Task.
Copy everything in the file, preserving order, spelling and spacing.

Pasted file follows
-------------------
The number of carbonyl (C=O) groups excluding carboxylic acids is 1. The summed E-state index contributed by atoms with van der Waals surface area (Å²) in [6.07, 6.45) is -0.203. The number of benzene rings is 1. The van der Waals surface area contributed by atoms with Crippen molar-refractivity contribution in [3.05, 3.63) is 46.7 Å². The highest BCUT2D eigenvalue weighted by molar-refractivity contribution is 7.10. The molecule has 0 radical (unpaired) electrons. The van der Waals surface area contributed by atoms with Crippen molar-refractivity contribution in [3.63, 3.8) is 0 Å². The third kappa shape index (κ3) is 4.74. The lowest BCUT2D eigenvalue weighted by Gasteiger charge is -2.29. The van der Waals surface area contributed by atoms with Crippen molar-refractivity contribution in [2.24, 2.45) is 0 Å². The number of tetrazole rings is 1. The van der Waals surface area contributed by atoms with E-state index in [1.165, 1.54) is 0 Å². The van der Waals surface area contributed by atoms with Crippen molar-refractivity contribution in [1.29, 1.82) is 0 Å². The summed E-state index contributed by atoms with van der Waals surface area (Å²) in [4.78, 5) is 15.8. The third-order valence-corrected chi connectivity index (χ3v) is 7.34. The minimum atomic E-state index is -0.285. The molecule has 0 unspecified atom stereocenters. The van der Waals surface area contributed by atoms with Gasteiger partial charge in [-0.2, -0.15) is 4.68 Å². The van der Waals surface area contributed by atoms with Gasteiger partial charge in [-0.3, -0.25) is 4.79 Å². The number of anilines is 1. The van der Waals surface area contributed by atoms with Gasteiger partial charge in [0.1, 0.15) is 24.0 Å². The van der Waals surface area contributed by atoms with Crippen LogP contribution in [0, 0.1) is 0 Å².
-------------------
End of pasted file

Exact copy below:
The number of carbonyl (C=O) groups excluding carboxylic acids is 1. The summed E-state index contributed by atoms with van der Waals surface area (Å²) in [6.07, 6.45) is -0.203. The number of benzene rings is 1. The van der Waals surface area contributed by atoms with Crippen molar-refractivity contribution in [3.05, 3.63) is 46.7 Å². The highest BCUT2D eigenvalue weighted by molar-refractivity contribution is 7.10. The molecule has 0 radical (unpaired) electrons. The van der Waals surface area contributed by atoms with Crippen molar-refractivity contribution in [3.63, 3.8) is 0 Å². The third kappa shape index (κ3) is 4.74. The lowest BCUT2D eigenvalue weighted by Gasteiger charge is -2.29. The van der Waals surface area contributed by atoms with Crippen molar-refractivity contribution in [2.24, 2.45) is 0 Å². The number of tetrazole rings is 1. The van der Waals surface area contributed by atoms with E-state index in [1.165, 1.54) is 0 Å². The van der Waals surface area contributed by atoms with Crippen molar-refractivity contribution in [1.29, 1.82) is 0 Å². The summed E-state index contributed by atoms with van der Waals surface area (Å²) in [4.78, 5) is 15.8. The third-order valence-corrected chi connectivity index (χ3v) is 7.34. The minimum atomic E-state index is -0.285. The molecule has 0 unspecified atom stereocenters. The van der Waals surface area contributed by atoms with Gasteiger partial charge in [-0.2, -0.15) is 4.68 Å². The van der Waals surface area contributed by atoms with Gasteiger partial charge in [-0.3, -0.25) is 4.79 Å². The number of anilines is 1. The van der Waals surface area contributed by atoms with Gasteiger partial charge in [0.1, 0.15) is 24.0 Å². The van der Waals surface area contributed by atoms with Crippen LogP contribution in [0, 0.1) is 0 Å².